Thermochemistry Lab: Need help on finding a suitable double displacement reaction

  • Thread starter soggybread
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  • #1
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Well, my chemistry teacher is extremely confusing, and wants us to create our own lab where we figure out the enthalpy changes in a chemical reaction. Is there are reaction out there that would give a considerable change in temperature, while using chemicals typically found in a high school? As an aside, he also gave us an option to

Here's what I've come up with so far... it would be great if I could get some feedback on these reactions.

1. [tex]Mg_ (s) + HCl_ (aq) [/tex]

(Last resort, because my teacher recommends a double displacement reaction)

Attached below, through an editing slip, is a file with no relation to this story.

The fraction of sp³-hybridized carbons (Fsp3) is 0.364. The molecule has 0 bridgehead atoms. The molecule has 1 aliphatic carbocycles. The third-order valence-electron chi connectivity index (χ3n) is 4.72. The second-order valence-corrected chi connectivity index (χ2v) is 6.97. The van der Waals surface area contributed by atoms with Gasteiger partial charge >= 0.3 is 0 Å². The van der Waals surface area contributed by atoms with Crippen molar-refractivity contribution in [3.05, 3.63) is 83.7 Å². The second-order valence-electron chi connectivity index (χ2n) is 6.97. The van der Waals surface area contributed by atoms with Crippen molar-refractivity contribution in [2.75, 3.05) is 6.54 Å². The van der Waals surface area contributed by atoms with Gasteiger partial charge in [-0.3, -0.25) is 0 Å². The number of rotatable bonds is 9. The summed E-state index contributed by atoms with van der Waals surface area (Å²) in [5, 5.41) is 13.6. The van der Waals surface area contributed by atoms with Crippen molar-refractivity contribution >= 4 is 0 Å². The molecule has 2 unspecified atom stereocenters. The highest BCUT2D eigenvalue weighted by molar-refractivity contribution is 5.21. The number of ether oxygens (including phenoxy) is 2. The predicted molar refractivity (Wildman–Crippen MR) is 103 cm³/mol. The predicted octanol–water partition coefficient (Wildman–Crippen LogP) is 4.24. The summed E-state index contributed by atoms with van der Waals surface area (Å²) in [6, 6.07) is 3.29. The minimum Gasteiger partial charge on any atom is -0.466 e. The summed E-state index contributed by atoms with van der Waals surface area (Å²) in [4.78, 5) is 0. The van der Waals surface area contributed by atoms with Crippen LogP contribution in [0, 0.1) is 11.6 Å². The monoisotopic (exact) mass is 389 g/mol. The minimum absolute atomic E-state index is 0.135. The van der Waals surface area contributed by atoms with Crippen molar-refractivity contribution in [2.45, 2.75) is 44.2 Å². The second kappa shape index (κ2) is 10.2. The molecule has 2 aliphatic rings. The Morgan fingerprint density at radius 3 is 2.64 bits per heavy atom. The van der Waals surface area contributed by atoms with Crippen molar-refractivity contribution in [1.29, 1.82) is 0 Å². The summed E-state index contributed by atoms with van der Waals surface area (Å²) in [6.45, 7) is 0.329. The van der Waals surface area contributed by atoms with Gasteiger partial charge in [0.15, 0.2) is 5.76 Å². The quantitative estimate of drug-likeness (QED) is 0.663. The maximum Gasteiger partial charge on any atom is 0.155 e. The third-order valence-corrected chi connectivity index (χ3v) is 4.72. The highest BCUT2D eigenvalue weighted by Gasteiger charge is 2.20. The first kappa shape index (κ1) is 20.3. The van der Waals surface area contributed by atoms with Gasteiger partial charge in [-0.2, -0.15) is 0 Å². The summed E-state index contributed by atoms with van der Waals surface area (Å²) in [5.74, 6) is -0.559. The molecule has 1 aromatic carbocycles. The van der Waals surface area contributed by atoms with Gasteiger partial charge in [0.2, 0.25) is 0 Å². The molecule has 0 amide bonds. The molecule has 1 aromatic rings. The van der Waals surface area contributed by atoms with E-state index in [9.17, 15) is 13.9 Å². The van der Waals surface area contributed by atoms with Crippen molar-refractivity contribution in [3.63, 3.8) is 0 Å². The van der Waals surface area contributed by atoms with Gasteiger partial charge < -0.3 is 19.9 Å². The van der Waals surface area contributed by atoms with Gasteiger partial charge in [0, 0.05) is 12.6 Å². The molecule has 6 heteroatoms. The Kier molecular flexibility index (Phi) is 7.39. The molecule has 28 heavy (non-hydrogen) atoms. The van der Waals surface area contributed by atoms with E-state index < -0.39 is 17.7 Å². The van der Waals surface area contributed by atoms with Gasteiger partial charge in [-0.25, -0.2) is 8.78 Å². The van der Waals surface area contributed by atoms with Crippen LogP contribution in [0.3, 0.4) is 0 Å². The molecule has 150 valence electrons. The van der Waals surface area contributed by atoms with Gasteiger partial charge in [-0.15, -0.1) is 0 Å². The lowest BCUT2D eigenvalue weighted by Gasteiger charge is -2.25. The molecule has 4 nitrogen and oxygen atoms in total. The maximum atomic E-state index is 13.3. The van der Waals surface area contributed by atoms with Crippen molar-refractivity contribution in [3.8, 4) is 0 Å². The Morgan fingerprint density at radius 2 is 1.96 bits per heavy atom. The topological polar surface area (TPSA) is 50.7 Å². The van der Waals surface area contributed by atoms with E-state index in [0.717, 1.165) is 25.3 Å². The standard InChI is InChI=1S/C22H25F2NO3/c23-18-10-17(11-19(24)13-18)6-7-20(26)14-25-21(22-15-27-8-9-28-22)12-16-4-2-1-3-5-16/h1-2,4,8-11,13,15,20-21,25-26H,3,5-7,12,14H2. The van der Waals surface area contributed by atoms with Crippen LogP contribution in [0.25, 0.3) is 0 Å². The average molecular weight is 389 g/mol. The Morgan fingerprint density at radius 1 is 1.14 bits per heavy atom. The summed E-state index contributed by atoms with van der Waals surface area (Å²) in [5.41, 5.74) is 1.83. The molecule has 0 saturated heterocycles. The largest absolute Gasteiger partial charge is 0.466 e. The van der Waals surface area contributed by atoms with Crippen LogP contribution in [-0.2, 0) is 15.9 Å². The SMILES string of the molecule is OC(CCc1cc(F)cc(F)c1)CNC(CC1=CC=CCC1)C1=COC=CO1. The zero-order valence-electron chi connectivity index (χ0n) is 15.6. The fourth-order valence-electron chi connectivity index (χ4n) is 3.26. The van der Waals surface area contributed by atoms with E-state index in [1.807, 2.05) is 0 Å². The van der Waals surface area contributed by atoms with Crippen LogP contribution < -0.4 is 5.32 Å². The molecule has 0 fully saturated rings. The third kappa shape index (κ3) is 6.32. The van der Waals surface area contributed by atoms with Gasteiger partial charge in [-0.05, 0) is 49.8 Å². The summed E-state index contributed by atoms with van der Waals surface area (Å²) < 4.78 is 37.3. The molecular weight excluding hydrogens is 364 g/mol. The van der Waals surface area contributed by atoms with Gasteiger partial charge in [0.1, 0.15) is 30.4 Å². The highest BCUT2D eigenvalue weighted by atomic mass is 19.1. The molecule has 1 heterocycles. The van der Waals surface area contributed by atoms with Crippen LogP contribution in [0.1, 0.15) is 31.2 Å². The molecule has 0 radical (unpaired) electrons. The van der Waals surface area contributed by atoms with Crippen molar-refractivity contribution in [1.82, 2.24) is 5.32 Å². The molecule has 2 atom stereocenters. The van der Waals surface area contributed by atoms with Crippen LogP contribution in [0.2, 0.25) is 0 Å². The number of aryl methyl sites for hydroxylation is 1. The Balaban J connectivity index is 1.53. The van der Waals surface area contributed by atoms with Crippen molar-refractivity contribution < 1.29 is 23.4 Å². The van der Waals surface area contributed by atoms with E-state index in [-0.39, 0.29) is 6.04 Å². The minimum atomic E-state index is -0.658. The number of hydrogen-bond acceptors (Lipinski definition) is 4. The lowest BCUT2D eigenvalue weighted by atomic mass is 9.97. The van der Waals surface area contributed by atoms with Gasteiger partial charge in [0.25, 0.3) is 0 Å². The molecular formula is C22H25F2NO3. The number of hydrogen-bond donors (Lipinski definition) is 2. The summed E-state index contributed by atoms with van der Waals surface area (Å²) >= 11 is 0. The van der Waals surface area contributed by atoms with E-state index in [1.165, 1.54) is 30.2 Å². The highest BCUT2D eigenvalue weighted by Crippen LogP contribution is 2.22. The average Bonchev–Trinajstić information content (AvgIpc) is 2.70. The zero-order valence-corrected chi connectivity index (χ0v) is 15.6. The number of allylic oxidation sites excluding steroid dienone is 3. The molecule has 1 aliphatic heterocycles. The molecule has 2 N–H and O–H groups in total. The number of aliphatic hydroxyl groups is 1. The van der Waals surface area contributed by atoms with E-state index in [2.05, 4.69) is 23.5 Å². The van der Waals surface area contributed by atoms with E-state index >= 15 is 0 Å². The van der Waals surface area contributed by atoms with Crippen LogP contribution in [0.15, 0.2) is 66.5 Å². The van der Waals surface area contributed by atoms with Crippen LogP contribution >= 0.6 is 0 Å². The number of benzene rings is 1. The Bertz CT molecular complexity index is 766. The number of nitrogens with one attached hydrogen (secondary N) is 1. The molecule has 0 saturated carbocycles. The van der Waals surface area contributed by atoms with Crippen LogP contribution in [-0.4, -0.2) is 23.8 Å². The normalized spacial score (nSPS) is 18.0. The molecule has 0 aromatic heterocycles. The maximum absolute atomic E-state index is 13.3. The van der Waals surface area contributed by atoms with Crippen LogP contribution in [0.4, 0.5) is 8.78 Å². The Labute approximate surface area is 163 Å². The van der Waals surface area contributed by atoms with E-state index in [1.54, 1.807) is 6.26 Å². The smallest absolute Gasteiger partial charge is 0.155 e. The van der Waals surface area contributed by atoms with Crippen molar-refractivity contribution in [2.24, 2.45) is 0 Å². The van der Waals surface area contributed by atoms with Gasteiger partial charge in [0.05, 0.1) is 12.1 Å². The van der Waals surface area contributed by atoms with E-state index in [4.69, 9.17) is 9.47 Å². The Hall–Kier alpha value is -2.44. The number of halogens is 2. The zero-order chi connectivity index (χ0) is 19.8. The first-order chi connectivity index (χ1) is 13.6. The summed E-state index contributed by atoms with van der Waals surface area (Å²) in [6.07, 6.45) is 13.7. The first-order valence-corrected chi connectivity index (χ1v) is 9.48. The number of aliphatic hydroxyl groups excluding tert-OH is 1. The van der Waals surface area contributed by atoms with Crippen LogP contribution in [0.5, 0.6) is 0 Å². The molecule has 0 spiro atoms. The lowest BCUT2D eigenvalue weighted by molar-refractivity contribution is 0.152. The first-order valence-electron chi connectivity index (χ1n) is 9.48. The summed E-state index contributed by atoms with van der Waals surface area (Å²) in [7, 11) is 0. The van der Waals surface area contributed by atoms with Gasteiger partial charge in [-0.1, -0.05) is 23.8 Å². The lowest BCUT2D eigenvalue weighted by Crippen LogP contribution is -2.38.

2. [tex]NaOH_ (aq)+ HCl_ (aq) [/tex]

(Another last resort, because my teacher recommends a double displacement reaction)

3. [tex]CuSO_4_(aq) + 2NaCl_ (aq) [/tex]

(I have no idea if there's going to be any heat change from this)



Any help on this would be fantastic and very much appreciated!

Thanks,

soggybread
 
Last edited:

Answers and Replies

  • #2
GCT
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You can perform a simple calorimetry experiment, have you been exposed to this concept so far?
 
  • #3
sulfuric acid to sugar is really fun... is that a double replacement... I'd have to think... but it does let off a lot of heat... and the charred black mess is awesome.

Edit: they are calling it a "DEHYDRATION/HYDRATION" reaction:
http://chemlearn.chem.indiana.edu/demos/TheDehyd.htm
 
Last edited:
  • #4
Borek
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Neutralization should be OK - enough heat to measure and concentrations of reactants easy to check.
 

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